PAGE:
My mother, who’s 80, suggested it was because of her looks. She said I should talk to her, tell her to tone it down, stop posting vacation pics on Facebook, etc. “White people see that,” said my mother.
I knew what she meant, and I did talk to my niece, but not to tell her to tone it down. At this moment, I think I’d die and go to hell before I ever tell a Black woman to make herself ugly or plain to curry favor with white people. So, I consoled my niece. I told her to keep looking, to hang in there, and she did. Not only did she land a six figure gig, she started her own business on the side, ‘cuz, why not?
I did that for a long time, dulled myself down to avoid a lot of attention. I got tired of white coworkers commenting in their low key judgey way “that’s an interesting dress, it’s so bright.” Or, forever asking about my jewelry, or my shoes or my purse. It wore on me. I became self-conscious, started to wonder if I was doing something wrong.
Well, Kellye, maybe they were just being complimentary. If you look nice, people will say so.
True. But those weren’t all compliments. It was judgement. The subtext was, why do you look so nice? Why do you have that? I remember one white female coworker used to come in my office and open up my bags — shopping on my lunch hour was a hobby in my 20s, you understand — and take out my things to look at them. Without my permission.
But Kellye, how do you know that she had ill intent?
First of all, don’t touch my shit without my permission. How dare you? And second, I know it was foolishness because I’ve had many other black women come and tell me the exact same thing I’m telling you right now. We’re not stupid. We can tell when someone’s giving us a sincere compliment and when someone is picking at us.
Then, I went on a business trip. I’ve been on dozens, but this one was special because one of my white male coworkers said something very interesting in front of a contributor — I used to work in publishing, ran a magazine, etc. — that I’ll never forget.
My old company had really nice events twice a year — they probably still do — to support the magazine I used to run. As its editor and by association the face of its brand, I always brought my best clothes to these events. I treated them as special occasions, and it was an excuse to break away from my low key business casual uniform and give my outfits an airing. In short, I was always fabulous. I’d have one dress on for breakfast meetings, another for the panel I was moderating, and yet another when cocktail hour rolled around, ‘cuz, why not?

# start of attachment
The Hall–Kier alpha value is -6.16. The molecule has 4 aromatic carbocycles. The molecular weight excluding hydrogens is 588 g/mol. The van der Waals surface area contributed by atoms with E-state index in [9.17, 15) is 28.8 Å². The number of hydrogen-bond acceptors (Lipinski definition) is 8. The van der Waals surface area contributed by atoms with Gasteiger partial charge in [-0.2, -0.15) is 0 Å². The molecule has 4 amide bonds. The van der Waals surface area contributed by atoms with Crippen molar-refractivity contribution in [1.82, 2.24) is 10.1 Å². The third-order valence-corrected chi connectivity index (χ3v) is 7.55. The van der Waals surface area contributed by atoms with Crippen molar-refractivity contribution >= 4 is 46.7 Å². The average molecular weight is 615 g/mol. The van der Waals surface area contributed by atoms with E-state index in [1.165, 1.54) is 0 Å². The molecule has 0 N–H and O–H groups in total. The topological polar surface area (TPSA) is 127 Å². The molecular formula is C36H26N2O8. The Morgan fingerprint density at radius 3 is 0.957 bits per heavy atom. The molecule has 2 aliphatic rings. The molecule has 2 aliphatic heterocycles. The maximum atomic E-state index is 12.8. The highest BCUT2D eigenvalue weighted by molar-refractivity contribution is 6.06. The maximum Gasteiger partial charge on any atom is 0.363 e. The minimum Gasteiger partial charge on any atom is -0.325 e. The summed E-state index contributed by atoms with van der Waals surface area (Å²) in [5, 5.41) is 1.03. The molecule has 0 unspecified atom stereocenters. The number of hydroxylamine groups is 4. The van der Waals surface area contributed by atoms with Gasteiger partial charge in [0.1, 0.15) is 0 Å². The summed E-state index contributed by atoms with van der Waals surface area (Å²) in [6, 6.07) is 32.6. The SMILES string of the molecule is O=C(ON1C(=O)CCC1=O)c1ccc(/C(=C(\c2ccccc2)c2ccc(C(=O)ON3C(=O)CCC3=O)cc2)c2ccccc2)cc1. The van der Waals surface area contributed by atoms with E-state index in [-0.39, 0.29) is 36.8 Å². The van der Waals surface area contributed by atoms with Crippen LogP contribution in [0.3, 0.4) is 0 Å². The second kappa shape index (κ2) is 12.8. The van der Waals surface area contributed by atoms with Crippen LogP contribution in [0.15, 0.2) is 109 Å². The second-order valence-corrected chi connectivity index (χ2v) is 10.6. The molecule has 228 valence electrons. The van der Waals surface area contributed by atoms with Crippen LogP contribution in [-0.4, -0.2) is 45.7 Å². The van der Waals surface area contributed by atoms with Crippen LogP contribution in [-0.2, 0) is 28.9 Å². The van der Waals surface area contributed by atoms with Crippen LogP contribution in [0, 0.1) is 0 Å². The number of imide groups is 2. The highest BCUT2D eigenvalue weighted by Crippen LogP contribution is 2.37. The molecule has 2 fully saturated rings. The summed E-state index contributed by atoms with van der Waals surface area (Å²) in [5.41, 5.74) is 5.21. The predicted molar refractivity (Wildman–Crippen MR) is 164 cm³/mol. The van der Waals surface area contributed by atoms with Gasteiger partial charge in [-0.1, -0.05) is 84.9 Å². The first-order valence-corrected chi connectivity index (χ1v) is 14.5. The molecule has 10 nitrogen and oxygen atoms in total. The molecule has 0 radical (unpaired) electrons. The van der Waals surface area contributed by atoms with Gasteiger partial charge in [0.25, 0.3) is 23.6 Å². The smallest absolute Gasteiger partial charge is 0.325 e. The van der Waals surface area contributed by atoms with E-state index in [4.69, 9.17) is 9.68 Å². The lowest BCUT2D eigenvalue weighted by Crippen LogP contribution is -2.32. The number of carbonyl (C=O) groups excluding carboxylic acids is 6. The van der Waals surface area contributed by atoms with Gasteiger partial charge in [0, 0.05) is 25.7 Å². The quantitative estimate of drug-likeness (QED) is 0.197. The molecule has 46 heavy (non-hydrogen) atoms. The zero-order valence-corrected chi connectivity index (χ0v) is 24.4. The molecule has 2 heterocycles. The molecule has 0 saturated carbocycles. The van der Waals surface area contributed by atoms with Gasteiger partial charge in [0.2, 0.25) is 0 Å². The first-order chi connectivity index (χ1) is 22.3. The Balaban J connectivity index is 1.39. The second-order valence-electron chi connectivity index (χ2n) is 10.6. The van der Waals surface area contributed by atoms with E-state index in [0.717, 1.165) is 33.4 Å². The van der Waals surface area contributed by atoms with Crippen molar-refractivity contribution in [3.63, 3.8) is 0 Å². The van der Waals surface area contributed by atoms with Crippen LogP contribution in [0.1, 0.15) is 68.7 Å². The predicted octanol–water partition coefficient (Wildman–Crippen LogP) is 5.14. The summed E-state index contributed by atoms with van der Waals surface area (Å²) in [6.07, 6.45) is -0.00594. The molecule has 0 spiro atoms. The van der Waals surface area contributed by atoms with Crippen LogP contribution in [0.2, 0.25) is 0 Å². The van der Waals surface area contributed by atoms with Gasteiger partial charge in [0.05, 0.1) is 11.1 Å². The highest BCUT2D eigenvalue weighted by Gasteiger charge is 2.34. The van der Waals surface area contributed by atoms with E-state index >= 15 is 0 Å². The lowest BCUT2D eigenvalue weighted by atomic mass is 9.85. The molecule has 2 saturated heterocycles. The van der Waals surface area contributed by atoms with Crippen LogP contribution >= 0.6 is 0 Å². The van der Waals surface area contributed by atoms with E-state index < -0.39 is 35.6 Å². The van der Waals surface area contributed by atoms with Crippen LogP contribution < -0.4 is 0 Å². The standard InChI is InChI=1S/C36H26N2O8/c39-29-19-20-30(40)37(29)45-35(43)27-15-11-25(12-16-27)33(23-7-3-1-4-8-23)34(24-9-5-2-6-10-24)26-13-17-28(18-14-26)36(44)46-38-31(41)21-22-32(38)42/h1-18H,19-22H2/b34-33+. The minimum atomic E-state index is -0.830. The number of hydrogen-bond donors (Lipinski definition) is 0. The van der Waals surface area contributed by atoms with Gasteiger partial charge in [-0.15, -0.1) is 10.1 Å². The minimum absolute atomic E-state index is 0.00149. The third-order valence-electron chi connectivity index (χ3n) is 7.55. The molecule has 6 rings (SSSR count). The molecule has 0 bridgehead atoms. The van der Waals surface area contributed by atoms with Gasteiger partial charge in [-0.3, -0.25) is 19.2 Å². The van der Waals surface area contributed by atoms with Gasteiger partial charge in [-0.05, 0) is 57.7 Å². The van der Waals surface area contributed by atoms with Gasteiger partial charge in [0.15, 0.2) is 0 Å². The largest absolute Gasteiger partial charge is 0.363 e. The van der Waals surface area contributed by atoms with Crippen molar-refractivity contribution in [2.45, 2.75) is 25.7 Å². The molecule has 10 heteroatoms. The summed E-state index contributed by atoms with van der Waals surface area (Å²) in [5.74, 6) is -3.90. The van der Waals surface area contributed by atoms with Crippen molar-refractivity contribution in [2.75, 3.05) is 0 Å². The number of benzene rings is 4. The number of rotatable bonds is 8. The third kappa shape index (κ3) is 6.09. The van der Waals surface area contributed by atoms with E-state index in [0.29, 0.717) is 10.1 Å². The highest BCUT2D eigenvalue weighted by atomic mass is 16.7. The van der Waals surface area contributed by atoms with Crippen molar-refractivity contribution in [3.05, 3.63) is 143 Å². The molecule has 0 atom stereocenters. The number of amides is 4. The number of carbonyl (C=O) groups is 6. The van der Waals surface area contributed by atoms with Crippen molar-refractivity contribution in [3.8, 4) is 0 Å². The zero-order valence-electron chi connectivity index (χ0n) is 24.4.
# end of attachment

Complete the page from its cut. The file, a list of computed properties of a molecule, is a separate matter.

One of my contributors complimented me on my dress in front of the head sales guy. Before I could open my mouth to accept the compliment, this creature laughed loudly and said, “she looks great now, but you should see her in the office.”
There was an awkward silence, then I smiled and said, thank you, and gently steered the conversation into a new area. The incident passed. But when I got back home from that trip, I began to wear whatever I wanted to work. Nothing inappropriate, that’s not my style — I save the controversial for my writing *winks* — but if I liked it, and it looked great, no dress was too nice, no bag was too jazzy, and no ring was too big.
I began to reapply my red lipstick before I went into meetings, and once when I lost an earring, I left the office at lunch time and went to buy a new pair. No buffoon would ever embarrass me like that again. You see, I realized something. I walked right into that squalid incident when I let a little negative attention sway me into changing who I am.
I didn’t deserve to be embarrassed that way. But knowing what I know about certain white minds and how their mental bias and deficiency manifest in microaggressive ways, I inadvertently opened the door to ill treatment when I forgot something critical. I forgot who I am.
I have great style. Working from home I currently live in athleisure-wear, but when I leave my home to go somewhere I’m usually jazzy as hell. I never for one moment should have let a little attention, a little jealousy, a little foolishness, sway me from who I am.
As American writer and activist Audre Lorde once said, “caring for myself is not self-indulgence, it is self-preservation, and that is an act of political warfare.” When you are a black person, self-care is the ultimate form of resistance. Why? Click the link a few sentences back. In that Essence article, author Jor-el Caraballo said it well: ‘When your life, or the lives of your loved ones, is deemed as less valid…how political does caring for your own wellness become when the State sees nothing but danger in the color of your skin?’
Black people, please, never forget to treat yourself well. Especially now, when the world is in turmoil, struggling to right itself, with black bodies taking the brunt of the battle wounds created in the fight. When we’re still explaining the obvious, and they’re hanging us from trees in 2020 and calling it suicide. Eat well, exercise, wear your nicest clothes with your mask, and get your proper rest because taking good care of you, your children, your loved ones, that is a huge part of winning the battle.